Sony has ended the financial year with fanfare, announcing its biggest-ever net profit Wednesday thanks to unprecedented pandemic-driven demand as people around the world turned to gaming to liven up lockdowns.

But with hope on the horizon for an end to the pandemic as vaccines roll out in many parts of the world, the Japanese giant issued a more cautious forecast for the year ahead.

Although the pandemic has hit many industries hard, the gaming sector has been one of the few to experience an unprecedented boom.

The Tokyo-based entertainment and consumer electronics giant said annual net profit jumped to 1.17 trillion yen ($10.7 billion), more than doubling from the previous year on sales of 8.99 trillion yen.

But for the fiscal year that began in April, they forecast net profit of a more modest 660 billion yen, on sales of 9.7 trillion yen, with the gaming sector anticipating an eventual tapering of the soaring demand linked to the pandemic.

This financial year also saw the launch last November of Sony's much-anticipated PlayStation 5 console which set off a head-to-head battle for holiday sales with the new Xbox from Microsoft.

Sony issued a cautious forecast for the year ahead
Sony issued a cautious forecast for the year ahead AFP / Yuki IWAMURA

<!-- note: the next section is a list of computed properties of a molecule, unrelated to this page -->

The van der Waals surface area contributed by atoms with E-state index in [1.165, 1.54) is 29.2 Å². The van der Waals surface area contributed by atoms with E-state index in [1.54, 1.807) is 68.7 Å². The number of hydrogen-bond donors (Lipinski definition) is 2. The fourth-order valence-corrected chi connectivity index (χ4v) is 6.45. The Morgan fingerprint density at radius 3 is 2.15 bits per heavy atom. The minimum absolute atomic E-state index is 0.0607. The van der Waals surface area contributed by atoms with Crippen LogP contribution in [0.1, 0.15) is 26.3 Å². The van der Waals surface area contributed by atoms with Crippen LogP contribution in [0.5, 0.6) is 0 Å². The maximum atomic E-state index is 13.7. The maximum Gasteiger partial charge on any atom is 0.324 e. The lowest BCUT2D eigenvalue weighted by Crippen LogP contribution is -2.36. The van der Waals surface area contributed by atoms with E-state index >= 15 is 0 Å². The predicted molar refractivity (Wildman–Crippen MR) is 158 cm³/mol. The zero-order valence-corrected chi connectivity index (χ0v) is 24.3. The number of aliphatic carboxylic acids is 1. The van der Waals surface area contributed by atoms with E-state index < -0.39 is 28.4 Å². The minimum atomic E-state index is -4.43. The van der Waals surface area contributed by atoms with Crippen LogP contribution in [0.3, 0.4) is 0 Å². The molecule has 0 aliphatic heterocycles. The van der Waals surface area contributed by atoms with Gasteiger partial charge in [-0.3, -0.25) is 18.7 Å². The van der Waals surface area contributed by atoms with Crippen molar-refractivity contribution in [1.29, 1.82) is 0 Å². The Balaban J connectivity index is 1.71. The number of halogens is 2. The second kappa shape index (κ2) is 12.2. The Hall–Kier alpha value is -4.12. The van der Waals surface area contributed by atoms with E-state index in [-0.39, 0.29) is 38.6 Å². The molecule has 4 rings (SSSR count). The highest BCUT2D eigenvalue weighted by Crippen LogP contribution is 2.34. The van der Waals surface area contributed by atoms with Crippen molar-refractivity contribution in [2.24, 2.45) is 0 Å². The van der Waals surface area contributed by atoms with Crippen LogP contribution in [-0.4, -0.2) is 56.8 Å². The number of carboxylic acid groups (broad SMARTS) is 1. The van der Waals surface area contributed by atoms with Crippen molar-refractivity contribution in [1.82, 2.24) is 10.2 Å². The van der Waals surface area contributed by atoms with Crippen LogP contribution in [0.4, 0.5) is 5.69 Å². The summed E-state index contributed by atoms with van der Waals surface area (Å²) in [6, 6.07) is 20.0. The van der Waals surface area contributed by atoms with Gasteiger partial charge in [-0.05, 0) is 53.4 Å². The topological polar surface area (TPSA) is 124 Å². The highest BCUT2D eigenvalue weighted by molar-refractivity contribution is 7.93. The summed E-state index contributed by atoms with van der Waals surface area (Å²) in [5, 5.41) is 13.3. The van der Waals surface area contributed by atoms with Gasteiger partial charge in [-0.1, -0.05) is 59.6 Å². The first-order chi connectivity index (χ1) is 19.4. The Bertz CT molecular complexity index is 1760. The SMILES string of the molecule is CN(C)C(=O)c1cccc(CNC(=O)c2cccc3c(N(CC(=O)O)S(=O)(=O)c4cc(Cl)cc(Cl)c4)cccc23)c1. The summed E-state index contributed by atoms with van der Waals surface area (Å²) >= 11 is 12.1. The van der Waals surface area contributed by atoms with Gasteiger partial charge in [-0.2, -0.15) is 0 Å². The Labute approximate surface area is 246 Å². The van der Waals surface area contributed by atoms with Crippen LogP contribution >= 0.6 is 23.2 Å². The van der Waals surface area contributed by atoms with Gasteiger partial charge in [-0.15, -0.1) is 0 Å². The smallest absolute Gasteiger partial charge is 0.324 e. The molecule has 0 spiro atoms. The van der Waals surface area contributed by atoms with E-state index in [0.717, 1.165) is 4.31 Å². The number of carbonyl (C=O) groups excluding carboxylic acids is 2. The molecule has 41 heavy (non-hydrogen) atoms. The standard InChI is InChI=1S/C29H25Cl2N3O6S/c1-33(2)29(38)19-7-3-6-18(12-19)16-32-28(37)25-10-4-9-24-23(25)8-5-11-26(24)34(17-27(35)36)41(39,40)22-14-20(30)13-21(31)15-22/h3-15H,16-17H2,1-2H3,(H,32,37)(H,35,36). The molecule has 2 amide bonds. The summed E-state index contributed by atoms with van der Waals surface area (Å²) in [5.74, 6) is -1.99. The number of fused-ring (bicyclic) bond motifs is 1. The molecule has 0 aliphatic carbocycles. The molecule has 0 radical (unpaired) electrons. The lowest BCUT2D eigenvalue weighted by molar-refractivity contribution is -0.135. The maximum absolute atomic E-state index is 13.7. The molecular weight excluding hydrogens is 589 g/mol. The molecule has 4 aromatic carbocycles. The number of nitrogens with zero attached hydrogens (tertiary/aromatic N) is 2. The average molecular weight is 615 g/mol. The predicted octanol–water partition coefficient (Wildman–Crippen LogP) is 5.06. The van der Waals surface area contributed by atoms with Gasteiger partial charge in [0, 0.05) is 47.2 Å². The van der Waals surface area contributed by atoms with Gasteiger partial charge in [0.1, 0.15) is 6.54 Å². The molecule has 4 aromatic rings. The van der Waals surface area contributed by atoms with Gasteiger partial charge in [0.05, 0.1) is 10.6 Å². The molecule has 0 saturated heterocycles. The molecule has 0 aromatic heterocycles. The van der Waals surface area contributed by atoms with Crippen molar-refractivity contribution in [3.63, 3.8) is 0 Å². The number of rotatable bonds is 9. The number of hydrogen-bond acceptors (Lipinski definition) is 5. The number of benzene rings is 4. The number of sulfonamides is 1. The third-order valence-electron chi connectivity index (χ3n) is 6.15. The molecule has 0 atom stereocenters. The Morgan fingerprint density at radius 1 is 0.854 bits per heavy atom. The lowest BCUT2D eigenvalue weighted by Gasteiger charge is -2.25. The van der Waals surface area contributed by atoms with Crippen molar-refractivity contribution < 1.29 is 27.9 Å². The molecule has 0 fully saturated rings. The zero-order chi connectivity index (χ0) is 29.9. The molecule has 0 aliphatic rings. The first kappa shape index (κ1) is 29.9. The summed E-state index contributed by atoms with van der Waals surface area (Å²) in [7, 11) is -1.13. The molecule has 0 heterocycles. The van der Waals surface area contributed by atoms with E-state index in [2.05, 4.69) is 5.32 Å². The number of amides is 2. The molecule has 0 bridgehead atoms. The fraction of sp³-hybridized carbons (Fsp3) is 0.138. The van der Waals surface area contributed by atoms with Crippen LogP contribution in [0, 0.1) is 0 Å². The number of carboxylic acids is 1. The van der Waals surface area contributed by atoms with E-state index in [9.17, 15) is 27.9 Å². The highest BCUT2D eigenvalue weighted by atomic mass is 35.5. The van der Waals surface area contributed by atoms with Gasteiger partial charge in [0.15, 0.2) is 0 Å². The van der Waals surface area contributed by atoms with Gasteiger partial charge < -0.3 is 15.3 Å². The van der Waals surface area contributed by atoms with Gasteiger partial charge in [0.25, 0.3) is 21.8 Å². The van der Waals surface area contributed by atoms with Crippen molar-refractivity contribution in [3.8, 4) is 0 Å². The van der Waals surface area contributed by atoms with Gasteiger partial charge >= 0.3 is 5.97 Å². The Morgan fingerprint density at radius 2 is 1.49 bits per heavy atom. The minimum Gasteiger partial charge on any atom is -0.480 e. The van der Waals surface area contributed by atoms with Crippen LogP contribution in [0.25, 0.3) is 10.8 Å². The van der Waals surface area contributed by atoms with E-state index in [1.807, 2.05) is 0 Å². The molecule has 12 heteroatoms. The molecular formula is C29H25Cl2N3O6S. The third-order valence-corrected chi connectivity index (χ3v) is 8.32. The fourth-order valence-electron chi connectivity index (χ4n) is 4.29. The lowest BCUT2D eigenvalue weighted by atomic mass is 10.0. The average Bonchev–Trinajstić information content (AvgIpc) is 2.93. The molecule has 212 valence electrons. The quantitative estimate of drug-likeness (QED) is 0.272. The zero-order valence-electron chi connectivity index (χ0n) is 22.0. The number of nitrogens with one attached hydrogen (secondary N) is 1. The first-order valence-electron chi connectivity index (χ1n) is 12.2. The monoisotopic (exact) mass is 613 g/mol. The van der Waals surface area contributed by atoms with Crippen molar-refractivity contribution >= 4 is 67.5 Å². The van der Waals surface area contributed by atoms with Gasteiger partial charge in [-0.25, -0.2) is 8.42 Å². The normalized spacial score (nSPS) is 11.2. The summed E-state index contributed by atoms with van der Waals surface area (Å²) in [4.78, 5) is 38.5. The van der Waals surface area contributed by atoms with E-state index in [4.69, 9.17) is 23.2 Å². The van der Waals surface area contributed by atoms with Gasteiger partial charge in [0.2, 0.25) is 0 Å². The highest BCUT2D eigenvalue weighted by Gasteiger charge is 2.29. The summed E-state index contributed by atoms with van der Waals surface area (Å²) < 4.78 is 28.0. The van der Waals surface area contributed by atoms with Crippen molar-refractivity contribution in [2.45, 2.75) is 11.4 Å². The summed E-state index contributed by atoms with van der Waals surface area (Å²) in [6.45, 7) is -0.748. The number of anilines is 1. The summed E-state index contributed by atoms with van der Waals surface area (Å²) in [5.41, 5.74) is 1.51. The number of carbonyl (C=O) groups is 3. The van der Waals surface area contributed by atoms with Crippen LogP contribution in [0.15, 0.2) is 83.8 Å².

"The impact of lockdown demand on its game sector was sizable though the pandemic hit revenue from movie theatres hard," said Hideki Yasuda, an analyst at Ace Research Institute in Tokyo.

"Sony experienced both positive and negative aspects of the coronavirus, but overall, the pandemic benefited Sony a lot," Yasuda told AFP before the firm's results were announced.

Despite the disastrous impact of the pandemic on film businesses, Sony's animation unit Aniplex scored a box-office triumph with the anime epic "Demon Slayer", which in December became Japan's top-grossing film of all time.

Sony, which started as a tiny radio maker in the early years after World War II, is now enjoying steady growth in its entertainment businesses as a vital source of revenue.

It recently announced a multiyear accord to give Netflix exclusive US rights to its new movies after they leave theatres, allowing the streaming giant access to future instalments of franchises such as "Spider-Man".

The manufacturer of the Walkman has recorded a strong performance in recent years after recovering from massive losses in the early 2010s, when it struggled to overcome deep financial trouble by cutting jobs and selling divisions.